When the province introduced its new hospital funding formula, it specifically highlighted its intention not to subject small rural hospitals to it.
Evidently when the Minister meant small, she meant very small.
South Bruce Grey Health Centre is reporting that the new hospital funding formula means they will be facing a $622,000 shortfall next year.
SBGHC is made up of four very small hospital sites in Walkerton, Durham, Kincardine and Chesley. With four hospitals, it’s total budget is about $41.7 million, of which $29.5 million comes directly from the Ministry of Health (another $6.3 million comes in MOH physician funding).
The community makes the argument that had these four hospitals not been amalgamated, they would not be subject to this punitive funding formula.
$41.7 million might seem like a lot until you think about budgets of regional hospitals in other centres. The Peterborough Regional Health Centre, for example, operates a single site with a budget of a little more than $230 million.
Four small rural hospitals, SBGHC is less likely to be able to make up for the loss by increasing wait times procedures that are funded separately by the Ministry. Due to its size, SBGHC simply can’t take advantage of funding for procedures like hip and knee replacements.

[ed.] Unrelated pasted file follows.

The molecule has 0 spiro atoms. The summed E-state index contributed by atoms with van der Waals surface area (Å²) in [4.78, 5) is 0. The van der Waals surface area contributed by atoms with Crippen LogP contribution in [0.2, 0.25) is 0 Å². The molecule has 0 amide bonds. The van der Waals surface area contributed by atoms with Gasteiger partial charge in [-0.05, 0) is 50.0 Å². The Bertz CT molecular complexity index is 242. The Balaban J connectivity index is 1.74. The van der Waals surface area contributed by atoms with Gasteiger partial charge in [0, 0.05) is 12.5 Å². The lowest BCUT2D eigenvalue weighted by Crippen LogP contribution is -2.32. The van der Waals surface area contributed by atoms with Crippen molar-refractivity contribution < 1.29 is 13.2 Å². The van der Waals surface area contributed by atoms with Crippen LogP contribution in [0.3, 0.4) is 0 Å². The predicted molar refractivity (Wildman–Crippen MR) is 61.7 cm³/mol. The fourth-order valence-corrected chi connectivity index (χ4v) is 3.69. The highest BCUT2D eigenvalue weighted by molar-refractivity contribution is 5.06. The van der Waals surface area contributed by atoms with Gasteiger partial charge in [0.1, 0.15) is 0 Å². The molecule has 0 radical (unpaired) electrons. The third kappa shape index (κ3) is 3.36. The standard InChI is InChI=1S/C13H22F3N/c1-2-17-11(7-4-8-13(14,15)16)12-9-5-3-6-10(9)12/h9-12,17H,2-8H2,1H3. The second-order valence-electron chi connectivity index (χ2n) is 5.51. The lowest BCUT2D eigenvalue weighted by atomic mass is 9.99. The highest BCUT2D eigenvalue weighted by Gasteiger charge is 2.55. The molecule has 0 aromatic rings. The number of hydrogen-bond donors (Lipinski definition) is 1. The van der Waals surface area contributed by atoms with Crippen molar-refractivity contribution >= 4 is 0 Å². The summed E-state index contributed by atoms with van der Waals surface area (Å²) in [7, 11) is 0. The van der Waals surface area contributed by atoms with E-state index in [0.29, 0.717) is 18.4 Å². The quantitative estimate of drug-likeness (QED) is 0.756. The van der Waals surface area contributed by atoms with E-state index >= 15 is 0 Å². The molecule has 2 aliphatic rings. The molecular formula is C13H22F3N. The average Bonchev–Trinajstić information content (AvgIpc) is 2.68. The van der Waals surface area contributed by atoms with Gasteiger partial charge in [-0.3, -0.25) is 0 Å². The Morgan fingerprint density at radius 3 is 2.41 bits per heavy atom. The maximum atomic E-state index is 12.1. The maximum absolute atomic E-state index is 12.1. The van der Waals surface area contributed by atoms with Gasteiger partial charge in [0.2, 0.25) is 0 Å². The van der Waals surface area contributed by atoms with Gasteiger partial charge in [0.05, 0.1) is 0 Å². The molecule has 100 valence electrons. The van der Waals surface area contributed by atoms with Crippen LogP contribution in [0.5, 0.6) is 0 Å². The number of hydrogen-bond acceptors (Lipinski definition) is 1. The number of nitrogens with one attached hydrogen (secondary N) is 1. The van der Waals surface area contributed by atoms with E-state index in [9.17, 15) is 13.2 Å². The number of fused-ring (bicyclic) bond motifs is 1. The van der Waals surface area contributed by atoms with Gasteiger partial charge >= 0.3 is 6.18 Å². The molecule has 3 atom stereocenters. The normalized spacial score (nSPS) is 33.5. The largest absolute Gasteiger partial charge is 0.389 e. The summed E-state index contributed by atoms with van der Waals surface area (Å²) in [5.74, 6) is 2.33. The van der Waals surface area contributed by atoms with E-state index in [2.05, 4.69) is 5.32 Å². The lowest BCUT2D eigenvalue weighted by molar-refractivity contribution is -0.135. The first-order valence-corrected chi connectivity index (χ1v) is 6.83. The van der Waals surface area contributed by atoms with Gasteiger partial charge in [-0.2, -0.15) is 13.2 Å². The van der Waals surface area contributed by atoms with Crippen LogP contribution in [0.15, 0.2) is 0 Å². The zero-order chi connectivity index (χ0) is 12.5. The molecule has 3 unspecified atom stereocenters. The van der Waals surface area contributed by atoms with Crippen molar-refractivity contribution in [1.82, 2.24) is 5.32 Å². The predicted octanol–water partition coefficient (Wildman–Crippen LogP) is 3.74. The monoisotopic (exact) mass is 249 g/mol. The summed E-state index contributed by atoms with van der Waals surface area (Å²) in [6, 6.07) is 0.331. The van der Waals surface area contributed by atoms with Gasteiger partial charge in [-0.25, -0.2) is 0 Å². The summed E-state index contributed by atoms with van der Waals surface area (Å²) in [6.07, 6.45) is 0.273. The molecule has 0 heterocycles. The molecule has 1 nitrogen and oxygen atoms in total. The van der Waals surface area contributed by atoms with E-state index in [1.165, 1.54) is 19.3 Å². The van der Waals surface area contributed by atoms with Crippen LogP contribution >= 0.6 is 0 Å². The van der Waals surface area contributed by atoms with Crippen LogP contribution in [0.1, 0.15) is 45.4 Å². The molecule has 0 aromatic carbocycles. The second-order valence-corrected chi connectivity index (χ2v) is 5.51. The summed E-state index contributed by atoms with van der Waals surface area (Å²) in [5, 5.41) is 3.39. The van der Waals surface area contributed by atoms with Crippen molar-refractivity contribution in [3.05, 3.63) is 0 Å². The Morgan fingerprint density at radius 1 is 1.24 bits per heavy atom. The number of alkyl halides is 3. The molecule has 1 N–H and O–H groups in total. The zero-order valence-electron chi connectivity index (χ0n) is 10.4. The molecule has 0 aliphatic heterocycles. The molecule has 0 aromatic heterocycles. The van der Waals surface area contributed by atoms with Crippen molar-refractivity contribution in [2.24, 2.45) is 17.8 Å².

Worst still, the hospitals that are losing funding as a result of the new formula appear to be located in areas that are already experiencing some level of economic hardship. The CEO of Windsor Regional Hospital has already highlighted his challenges under the formula.
Having a rational behind how hospitals are funded makes sense, but the present formula doesn’t really work, especially when small rural-based hospitals are being caught in this dilemma. The minimum price of change should have been an agreement to effectively red circle hospitals that would be negatively impacted by the formula. That didn’t happen in the new austerity environment.
There are also questions about whether introducing a new funding formula is appropriate at a time when hospitals are getting zero base budgets. It makes the transition that much more difficult and places services at unnecessary risk.
The phase-in of the new formula shouldn’t make winners and losers, but instead find a reasonable way to make sure community hospitals receive appropriate funding to respond to population need. That will be very difficult in the coming year if SBGHC and other small hospitals are going to balance their budgets by the end of 2013-14.